The second annual Cinema Expo Intl. convention wrapped Thursday on an exhilarating note with an SRO screening of “Jurassic Park” and the presentation of a lifetime achievement award to Steven Spielberg.
The director could not attend and the award was accepted on his behalf at the closing-night banquet at the Brussels Intl. Conference Center by Ben Kingsley, who stars in Spielberg’s current opus, “Schindler’s List.”
The four-day confab and trade show drew mostly high marks for the eight films showcased at the Kinepolis and UGC cinemas and for seminars, trade demonstrations and efficient organization.
It was attended by senior exex from all the Hollywood majors, and distribs and exhibs from all over Western and Eastern Europe and such far-flung countries as Australia, Singapore and Thailand.
The total number of registered attendees — 725 — fell below co-organizer Jimmy Sunshine’s pre-meet forecast of 850. Sunshine blamed the shortfall mostly on a low turnout from France, where exhibs may have been preoccupied by a three-day cinema promotion that ran through June 29.
Some 105 companies, U.S. and European, touted their wares — everything from popcorn and ice cream to digital sound systems — in 158 booths at the trade show.
There wasn’t much evidence of on-the-spot dealmaking and many trade exhibitors said they would have liked to have seen more bodies, but there was praise for the quality of potential customers and lots of leads to chase up.
Sony exex showed off their Dynamic Digital Sound system for the first time in Europe in feature-length form by screening Wolfgang Petersen’s “In the Line of Fire.” Exhibs loved the thriller and the director was on hand to receive an award for excellence in filmmaking. SDDS president James N. Fiedler reported a lot of interest from exhibs but noted sales won’t start until the hardware, format and price are finalized later this year.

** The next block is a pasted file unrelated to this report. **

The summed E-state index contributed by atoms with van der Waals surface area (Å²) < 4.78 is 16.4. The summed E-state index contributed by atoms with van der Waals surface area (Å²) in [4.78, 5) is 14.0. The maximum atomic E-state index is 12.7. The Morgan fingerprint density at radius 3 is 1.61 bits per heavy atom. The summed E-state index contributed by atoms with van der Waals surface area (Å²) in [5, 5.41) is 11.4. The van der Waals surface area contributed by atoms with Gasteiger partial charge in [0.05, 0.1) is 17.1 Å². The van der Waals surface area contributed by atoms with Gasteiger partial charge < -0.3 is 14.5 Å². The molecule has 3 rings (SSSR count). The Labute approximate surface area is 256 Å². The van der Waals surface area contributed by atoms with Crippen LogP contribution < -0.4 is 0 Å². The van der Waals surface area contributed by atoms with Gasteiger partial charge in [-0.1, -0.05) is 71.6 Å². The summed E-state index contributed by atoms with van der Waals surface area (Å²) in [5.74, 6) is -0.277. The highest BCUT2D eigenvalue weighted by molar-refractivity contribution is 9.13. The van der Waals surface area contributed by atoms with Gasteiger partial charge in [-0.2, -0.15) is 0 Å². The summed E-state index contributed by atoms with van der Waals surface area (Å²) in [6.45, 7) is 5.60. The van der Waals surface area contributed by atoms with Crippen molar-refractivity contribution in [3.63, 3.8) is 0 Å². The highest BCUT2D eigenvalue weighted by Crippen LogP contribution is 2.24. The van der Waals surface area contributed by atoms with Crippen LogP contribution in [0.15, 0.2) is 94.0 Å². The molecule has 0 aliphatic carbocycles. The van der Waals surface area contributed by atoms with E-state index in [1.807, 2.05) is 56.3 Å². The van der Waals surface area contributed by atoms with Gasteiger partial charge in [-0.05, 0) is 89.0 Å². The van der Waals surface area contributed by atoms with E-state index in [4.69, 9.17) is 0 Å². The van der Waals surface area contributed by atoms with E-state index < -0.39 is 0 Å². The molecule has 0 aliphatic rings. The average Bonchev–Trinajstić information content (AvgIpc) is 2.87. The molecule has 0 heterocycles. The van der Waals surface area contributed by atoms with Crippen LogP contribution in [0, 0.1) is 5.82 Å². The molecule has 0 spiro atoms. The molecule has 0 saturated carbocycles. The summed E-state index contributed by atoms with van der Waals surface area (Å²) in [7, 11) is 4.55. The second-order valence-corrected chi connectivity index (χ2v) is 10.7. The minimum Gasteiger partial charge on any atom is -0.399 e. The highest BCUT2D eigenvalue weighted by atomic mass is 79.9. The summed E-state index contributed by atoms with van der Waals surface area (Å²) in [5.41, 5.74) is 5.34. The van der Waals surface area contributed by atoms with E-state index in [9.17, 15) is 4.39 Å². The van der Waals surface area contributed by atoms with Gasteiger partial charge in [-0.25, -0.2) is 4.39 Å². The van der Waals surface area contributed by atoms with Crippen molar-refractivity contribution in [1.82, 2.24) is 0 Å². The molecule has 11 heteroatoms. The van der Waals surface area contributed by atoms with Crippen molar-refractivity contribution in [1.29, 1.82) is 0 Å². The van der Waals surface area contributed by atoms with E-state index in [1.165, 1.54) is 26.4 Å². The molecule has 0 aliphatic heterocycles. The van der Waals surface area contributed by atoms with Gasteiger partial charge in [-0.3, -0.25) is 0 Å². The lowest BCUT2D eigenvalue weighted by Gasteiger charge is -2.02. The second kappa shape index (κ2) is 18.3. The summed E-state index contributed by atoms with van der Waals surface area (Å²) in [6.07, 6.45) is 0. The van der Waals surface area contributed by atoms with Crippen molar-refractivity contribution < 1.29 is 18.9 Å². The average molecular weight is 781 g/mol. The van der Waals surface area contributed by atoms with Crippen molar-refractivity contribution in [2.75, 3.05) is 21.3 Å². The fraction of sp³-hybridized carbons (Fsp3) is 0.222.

CATS ticket systems U.K. sales and marketing director Andrew Spencer said the trade show was more about establishing contacts than clinching sales, and that his firm would come back next year.
MGM Cinemas U.K. booking director Stuart Hall was a typical satisfied attendee. “We’ve had the opportunity to see some films ahead of time, talk to other exhibitors and attend interesting seminars.”
A seminar on exhibition and distribution Wednesday produced varying opinions about such issues as film rentals, release patterns, and the impact of pay-per-view.
Buena Vista Intl. president of theatrical distribution Bill Mechanic tantalized exhibs by saying the three Disney strands will have a total of 42 pictures ready to release domestically next year, plus a further 18 or so from recent Disney acquisition Miramax. Mechanic expects a BVI release slate next year of about 35 titles.
Columbia TriStar Intl. president Ted Shugrue predicted the international markets would be “more important” (e.g., bigger) than domestic by the end of this decade.
Shugrue surprised some attendees by forecasting that PPV eventually would probably “eliminate” homevideo, but gave no timetable for the vid biz’s apocalypse.
Mechanic opined the mooted plan to air certain Carolco event pix on pay-per-view before the theatrical preem in the U.S. would be “economic suicide.”
At the closing-night banquet, awards were also doled out to Charlie Sheen (excellence for acting: his “Hot Shots! Part Deux” was screened Monday), United Intl. Pictures president Michael Williams-Jones (distrib of the year) and UGC France topper Guy Verrecchia (exhib of the year).